“Japan created the world's first permanent high-speed rail system in 1964, and the network continues to expand. On Saturday, the new Shinkansen (bullet trains) on the southern island of Kyushu will extend the journey from the current terminus, Hakata (in Fukuoka), to the new southern terminus in Kagoshima, making the trip in 78 minutes. Along the way, Kyushu's other big city, Kumamoto, will be a 33-minute day trip (or new commuting option) from busy Fukuoka.
“Singapore's Tiger Airways, Malaysia's Air Asia, Thailand's Nok Airlines, Indian carriers JetLite, SpiceJet and GoAir, and Australian-based JetStar Asia Airways are among the ones to watch. Fares tend to be lower the earlier you book, though taxes, fees, checked baggage and meals can add up. Also be alert for the impact of rising fuel prices on fares.
“Singapore is a low-airfare hub. A recent search of Tiger Airways found a round-trip ticket between Singapore and Kuala Lumpur of $37, though checking a 55-pound suitcase would cost you $27.50 more. The same round trip on Singapore Airlines: $223. A similar search on JetStar Asia Airways yielded a double-take-inducing one-way $1.56 fare to Singapore from Kuala Lumpur, though taxes and fees increased that to $23.50. Random searches for the two-hour flight between Delhi and Mumbai in India yielded round-trip fares of about $144 on SpiceJet and $194 on JetLite, versus $223 on JetLite's full-fare parent company, Jet Airways. Buy-on-board food included north and south Indian-style vegetarian meals.
Lower fare options are cropping up even in traditionally pricey Japan. Fares on Skynet Asia Airways, Skymark Airlines and AirDo average 20 percent less than on legacy carriers Japan Airlines and ANA, with occasionally steeper discounts. A recent search found one-way fares for the 95-minute flight from Tokyo to Sapporo for about $430 on ANA and JAL, $238 on Skymark and as low as $202 on AirDo. Travelers to Japan from overseas can save even more with "Visit Japan" fares on JAL, ANA and Skynet Asia Airways, about $126 for a domestic flight when combined with a round-trip ticket to Japan.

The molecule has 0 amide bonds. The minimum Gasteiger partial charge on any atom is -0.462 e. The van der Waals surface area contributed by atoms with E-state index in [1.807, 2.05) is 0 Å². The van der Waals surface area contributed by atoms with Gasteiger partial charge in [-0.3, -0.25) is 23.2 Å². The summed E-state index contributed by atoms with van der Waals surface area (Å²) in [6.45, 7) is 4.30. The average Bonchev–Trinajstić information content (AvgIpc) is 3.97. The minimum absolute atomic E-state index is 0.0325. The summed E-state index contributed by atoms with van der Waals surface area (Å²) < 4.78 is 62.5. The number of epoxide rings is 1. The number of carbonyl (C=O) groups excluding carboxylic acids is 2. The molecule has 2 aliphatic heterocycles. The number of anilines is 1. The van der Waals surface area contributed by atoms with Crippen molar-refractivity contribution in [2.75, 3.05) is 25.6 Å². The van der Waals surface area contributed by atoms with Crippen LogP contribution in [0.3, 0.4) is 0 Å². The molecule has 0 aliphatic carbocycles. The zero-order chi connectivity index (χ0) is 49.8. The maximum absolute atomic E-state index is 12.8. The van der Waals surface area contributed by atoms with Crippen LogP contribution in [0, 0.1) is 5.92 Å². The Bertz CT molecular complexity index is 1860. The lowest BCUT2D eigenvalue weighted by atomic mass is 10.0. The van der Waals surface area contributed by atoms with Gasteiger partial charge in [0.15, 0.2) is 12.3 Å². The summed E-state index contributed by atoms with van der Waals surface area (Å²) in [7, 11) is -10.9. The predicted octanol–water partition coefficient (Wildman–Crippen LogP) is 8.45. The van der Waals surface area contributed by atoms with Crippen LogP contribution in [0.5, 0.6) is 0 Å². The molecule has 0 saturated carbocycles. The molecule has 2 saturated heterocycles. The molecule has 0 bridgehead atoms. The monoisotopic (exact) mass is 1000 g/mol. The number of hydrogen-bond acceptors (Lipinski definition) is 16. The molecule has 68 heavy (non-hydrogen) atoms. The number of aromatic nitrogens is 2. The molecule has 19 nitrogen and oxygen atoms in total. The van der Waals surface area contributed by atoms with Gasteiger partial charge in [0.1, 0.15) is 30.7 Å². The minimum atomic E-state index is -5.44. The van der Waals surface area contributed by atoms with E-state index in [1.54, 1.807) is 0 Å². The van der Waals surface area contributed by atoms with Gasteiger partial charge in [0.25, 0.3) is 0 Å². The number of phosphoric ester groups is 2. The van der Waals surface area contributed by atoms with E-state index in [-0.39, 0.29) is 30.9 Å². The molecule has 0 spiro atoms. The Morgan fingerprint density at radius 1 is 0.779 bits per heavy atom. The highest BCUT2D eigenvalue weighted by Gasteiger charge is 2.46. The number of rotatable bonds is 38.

"The global cruise industry is now looking toward Asia as a major growth engine," says Lanie Fagan, director of communications for Florida-based Cruise Lines International Assn. The association sees Southeast Asia as one of 2011's hot destinations. About 2 million cruise passengers passed through Hong Kong in 2010, and a record-breaking 1.14 million in Singapore, which is building an almost seven-acre deepwater cruise terminal expected to be completed by late 2012.
By 2015, the Asia Cruise Terminal Assn. is projecting about 7 million annual cruise passengers in Asia, thanks to a growing Asian middle class. Another sign of the times: Atlantis Events, which charters ships for gay cruises, offered its first Asia cruise in 2009 and doubled that in 2010.
Hippie Trail From Istanbul to India
In a review of Rory MacLean’s book “Magic Bus: On the Hippie Trail From Istanbul to India”, Jane and Michael Stern wrote in New York Times, “Hippies were the fireworks of freedom,” an Istanbul journalist declares at the beginning of “Magic Bus,” Rory MacLean’s retracing of the eastward path traveled by enlightenment-hungry pilgrims in the 1960s and “70s. With a spiritual craving kindled by a pantheon of idiosyncratic gurus that included Jack Kerouac, Allen Ginsberg, Timothy Leary, Bob Dylan and Maharishi Mahesh Yogi, these so-called Intrepids had little money but plenty of time — and a yen to sip tea and smoke dope with the locals. Their goal wasn’t to observe other cultures but to absorb them and be transformed. [Source: Jane and Michael Stern, New York Times, February 19, 2009]
“That Istanbul journalist credits hippies with nothing less than the rebirth of humanity, but MacLean’s travelogue conveys a measure of cynicism about the consequences of their intrusion. In many places, the antimaterialist hippies’ arrival stimulated a crass tourist trade and an attendant defilement of native culture. Another Turkish acquaintance refers to their path as the “hash-and-hepatitis trail,” and MacLean even suggests that their hedonistic ways might have been partly responsible for the rise of Islamic militancy, strengthening traditionalists’ anti-Western resolve.